Hs-CRP is a well-known inflammatory marker that is associated with ischemic stroke outcomes [2325]. The present study showed that HBOT for acute non-cardioembolic stroke can statistically decrease hs-CRP levels following HBOT (1 month after stroke). Although an animal study demonstrated that HBOT can attenuate brain inflammation, ischemia, and oxidative damage [11, 12], HBOT in stroke in humans is still not sufficiently evidence-based due to insufficient numbers of randomized double-blind controlled clinical studies. Our study demonstrated decreased TBARS and increased thiol levels in both groups (HBOT and disease control groups). Several mechanisms are implicated in HBOT improving clinical outcomes (BI) in acute non-cardioembolic stroke, including: (1) the induction of EPCs could be an important mechanism responsible for HBOT inducing neurogenesis and brain angiogenesis; and (2) HBOT could alleviate oxidative stress and reduce inflammatory reactions.

The present study has several limitations. First, we only enrolled patients with first-event non-cardioembolic stroke with mild-to-moderate neurological deficits, while those who were comatose or considered unlikely to survive for > 1 week and those with pre-existing neurological conditions were excluded. Thus, an uncertainty is present in assessing the effects of HBOT in patients with cerebral infarctions who were not selected. Second, our study was not a double-blind randomized study, although the baseline neurological conditions were similar (e.g., NIHSS). Third, appropriate cell-surface markers specific for the identification of EPCs in the field of EPC research are lacking. Fourth, other drugs, including statins and angiotensin II receptor antagonists, may influence the number of circulating EPCs in patients with acute ischemic stroke [7]. Finally, the sample size was small; thus, prospective multicenter investigations with long-term follow-up are warranted to confirm the effects of HBOT on patients with acute ischemic stroke.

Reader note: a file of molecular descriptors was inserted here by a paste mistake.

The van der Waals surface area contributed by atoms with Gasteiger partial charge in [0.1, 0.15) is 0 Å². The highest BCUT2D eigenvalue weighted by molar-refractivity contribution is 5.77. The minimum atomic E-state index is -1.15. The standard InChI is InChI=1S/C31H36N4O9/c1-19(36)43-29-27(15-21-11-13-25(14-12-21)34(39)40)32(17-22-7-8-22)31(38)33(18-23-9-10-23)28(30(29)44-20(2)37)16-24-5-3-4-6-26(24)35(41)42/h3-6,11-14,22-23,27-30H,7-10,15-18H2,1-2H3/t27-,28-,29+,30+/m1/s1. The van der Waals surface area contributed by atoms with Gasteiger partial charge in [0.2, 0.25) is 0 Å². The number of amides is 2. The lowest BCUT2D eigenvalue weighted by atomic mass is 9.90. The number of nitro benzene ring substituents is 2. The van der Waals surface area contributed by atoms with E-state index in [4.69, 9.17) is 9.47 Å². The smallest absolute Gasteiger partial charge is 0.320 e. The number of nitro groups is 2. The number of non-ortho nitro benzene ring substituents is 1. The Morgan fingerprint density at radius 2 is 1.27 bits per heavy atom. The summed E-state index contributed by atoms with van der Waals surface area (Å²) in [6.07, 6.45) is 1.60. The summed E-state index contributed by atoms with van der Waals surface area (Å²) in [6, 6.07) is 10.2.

Conclusions

Our study results suggest that HBOT can improve the short-term clinical outcomes and increase the number of circulating EPCs in patients with acute non-cardioembolic stroke.

Abbreviations

EPCs: